Taking an interdisciplinary approach and focusing on the social and psychological resources that promote resilience among forced migrants, this book presents theory and evidence about what keeps refugees healthy during resettlement. The book draws on contributions from cultural psychiatry, anthropology, ethics, nursing, psychiatric epidemiology, sociology and social work.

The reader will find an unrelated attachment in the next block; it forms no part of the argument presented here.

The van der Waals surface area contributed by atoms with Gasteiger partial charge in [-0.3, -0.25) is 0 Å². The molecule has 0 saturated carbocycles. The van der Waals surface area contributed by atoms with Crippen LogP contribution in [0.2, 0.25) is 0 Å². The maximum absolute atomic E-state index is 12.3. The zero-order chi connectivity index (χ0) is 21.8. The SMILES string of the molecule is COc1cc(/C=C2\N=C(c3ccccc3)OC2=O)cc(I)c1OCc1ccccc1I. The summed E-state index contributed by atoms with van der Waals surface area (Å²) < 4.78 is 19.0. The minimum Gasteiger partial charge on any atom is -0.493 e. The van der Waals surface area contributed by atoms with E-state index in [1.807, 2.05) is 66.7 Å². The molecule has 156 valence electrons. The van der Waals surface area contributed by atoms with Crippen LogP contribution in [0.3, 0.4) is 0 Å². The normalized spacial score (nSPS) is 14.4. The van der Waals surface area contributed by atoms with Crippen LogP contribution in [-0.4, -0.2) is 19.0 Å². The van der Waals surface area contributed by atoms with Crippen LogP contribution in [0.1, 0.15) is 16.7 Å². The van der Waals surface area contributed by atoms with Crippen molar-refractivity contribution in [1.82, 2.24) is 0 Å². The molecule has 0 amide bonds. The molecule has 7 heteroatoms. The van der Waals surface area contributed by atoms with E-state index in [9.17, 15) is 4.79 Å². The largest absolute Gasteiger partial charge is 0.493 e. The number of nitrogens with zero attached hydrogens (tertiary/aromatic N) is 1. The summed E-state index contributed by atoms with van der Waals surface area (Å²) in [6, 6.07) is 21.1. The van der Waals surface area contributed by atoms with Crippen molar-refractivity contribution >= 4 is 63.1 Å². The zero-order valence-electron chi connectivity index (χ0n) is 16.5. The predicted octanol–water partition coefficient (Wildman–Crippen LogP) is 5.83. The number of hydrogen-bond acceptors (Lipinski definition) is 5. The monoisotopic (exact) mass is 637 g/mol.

Concern about immigrant mental health and social integration in resettlement countries has given rise to public debates that challenge scientists and policy makers to assemble facts and solutions to perceived problems. Since the 1980s, refugee mental health research has been productive, but arguably overly-focused on mental disorders and problems rather than solutions. Social science perspectives are not well integrated with medical science and treatment, which is at odds with social reality and underlies inadequacy and fragmentation in policy and service delivery. Research and practice that contribute to positive refugee mental health from Canada and the U.S. show that refugee mental health promotion must take into account social and policy contexts of immigration and health care in addition to medical issues. Despite traumatic experiences, most refugees are not mentally ill in a clinical sense, and those who do need medical attention often do not receive appropriate care. As recent studies show, social and cultural determinants of health may play a larger role in refugee health and adaptation outcomes than do biological factors or pre-migration experiences. This book’s goal therefore is to broaden the refugee mental health field with social and cultural perspectives on resilience and mental health.